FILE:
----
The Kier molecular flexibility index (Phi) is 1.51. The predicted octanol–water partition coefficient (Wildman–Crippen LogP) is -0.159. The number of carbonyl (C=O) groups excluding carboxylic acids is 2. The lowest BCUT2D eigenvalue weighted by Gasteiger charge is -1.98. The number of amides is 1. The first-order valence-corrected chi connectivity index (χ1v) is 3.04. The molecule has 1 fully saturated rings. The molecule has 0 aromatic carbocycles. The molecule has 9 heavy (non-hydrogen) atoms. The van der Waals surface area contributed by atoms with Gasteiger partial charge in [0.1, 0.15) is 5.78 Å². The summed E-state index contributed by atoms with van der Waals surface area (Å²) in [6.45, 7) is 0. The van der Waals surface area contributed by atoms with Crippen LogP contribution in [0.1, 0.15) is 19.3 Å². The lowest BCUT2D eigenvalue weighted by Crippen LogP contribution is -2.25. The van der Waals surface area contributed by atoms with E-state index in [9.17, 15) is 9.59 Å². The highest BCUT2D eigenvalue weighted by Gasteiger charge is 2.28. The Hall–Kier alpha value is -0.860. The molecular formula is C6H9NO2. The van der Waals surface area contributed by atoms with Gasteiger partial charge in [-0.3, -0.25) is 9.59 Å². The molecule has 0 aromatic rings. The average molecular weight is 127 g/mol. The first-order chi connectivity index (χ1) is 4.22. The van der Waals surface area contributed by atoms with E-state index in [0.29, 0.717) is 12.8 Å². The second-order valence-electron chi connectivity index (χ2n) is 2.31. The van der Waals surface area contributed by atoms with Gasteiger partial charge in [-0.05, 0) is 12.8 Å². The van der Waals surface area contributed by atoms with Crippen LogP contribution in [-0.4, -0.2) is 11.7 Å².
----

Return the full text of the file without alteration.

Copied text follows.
The Kier molecular flexibility index (Phi) is 1.51. The predicted octanol–water partition coefficient (Wildman–Crippen LogP) is -0.159. The number of carbonyl (C=O) groups excluding carboxylic acids is 2. The lowest BCUT2D eigenvalue weighted by Gasteiger charge is -1.98. The number of amides is 1. The first-order valence-corrected chi connectivity index (χ1v) is 3.04. The molecule has 1 fully saturated rings. The molecule has 0 aromatic carbocycles. The molecule has 9 heavy (non-hydrogen) atoms. The van der Waals surface area contributed by atoms with Gasteiger partial charge in [0.1, 0.15) is 5.78 Å². The summed E-state index contributed by atoms with van der Waals surface area (Å²) in [6.45, 7) is 0. The van der Waals surface area contributed by atoms with Crippen LogP contribution in [0.1, 0.15) is 19.3 Å². The lowest BCUT2D eigenvalue weighted by Crippen LogP contribution is -2.25. The van der Waals surface area contributed by atoms with E-state index in [9.17, 15) is 9.59 Å². The highest BCUT2D eigenvalue weighted by Gasteiger charge is 2.28. The Hall–Kier alpha value is -0.860. The molecular formula is C6H9NO2. The van der Waals surface area contributed by atoms with Gasteiger partial charge in [-0.3, -0.25) is 9.59 Å². The molecule has 0 aromatic rings. The average molecular weight is 127 g/mol. The first-order chi connectivity index (χ1) is 4.22. The van der Waals surface area contributed by atoms with E-state index in [0.29, 0.717) is 12.8 Å². The second-order valence-electron chi connectivity index (χ2n) is 2.31. The van der Waals surface area contributed by atoms with Gasteiger partial charge in [-0.05, 0) is 12.8 Å². The van der Waals surface area contributed by atoms with Crippen LogP contribution in [-0.4, -0.2) is 11.7 Å².